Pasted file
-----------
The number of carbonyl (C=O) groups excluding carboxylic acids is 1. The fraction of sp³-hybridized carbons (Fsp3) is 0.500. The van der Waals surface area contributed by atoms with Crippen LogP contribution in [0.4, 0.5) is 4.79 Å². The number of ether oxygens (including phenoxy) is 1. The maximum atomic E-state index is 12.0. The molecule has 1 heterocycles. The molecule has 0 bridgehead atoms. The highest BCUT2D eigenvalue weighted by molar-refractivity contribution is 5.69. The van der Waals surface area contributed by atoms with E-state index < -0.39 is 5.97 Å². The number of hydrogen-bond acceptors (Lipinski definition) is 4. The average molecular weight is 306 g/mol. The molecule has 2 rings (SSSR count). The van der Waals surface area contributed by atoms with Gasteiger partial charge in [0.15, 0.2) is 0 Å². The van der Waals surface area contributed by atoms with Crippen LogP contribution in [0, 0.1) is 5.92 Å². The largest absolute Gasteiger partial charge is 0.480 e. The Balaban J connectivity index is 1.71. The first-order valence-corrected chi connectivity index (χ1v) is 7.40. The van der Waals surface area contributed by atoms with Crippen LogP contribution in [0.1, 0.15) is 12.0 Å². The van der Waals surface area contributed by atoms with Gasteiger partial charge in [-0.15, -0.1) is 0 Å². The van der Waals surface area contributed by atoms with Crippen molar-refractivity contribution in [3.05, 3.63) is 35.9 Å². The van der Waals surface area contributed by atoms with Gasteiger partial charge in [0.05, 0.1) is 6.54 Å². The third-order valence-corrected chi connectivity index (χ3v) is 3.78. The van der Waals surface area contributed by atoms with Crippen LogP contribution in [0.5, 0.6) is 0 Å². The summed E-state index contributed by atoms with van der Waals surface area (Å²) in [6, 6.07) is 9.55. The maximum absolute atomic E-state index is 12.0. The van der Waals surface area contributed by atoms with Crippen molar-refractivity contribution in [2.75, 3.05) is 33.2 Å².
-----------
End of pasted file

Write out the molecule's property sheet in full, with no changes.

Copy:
The number of carbonyl (C=O) groups excluding carboxylic acids is 1. The fraction of sp³-hybridized carbons (Fsp3) is 0.500. The van der Waals surface area contributed by atoms with Crippen LogP contribution in [0.4, 0.5) is 4.79 Å². The number of ether oxygens (including phenoxy) is 1. The maximum atomic E-state index is 12.0. The molecule has 1 heterocycles. The molecule has 0 bridgehead atoms. The highest BCUT2D eigenvalue weighted by molar-refractivity contribution is 5.69. The van der Waals surface area contributed by atoms with E-state index < -0.39 is 5.97 Å². The number of hydrogen-bond acceptors (Lipinski definition) is 4. The average molecular weight is 306 g/mol. The molecule has 2 rings (SSSR count). The van der Waals surface area contributed by atoms with Gasteiger partial charge in [0.15, 0.2) is 0 Å². The van der Waals surface area contributed by atoms with Crippen LogP contribution in [0, 0.1) is 5.92 Å². The largest absolute Gasteiger partial charge is 0.480 e. The Balaban J connectivity index is 1.71. The first-order valence-corrected chi connectivity index (χ1v) is 7.40. The van der Waals surface area contributed by atoms with Crippen LogP contribution in [0.1, 0.15) is 12.0 Å². The van der Waals surface area contributed by atoms with Gasteiger partial charge in [-0.15, -0.1) is 0 Å². The van der Waals surface area contributed by atoms with Crippen molar-refractivity contribution in [3.05, 3.63) is 35.9 Å². The van der Waals surface area contributed by atoms with Gasteiger partial charge in [0.05, 0.1) is 6.54 Å². The third-order valence-corrected chi connectivity index (χ3v) is 3.78. The van der Waals surface area contributed by atoms with Crippen LogP contribution in [0.5, 0.6) is 0 Å². The summed E-state index contributed by atoms with van der Waals surface area (Å²) in [6, 6.07) is 9.55. The maximum absolute atomic E-state index is 12.0. The van der Waals surface area contributed by atoms with Crippen molar-refractivity contribution in [2.75, 3.05) is 33.2 Å².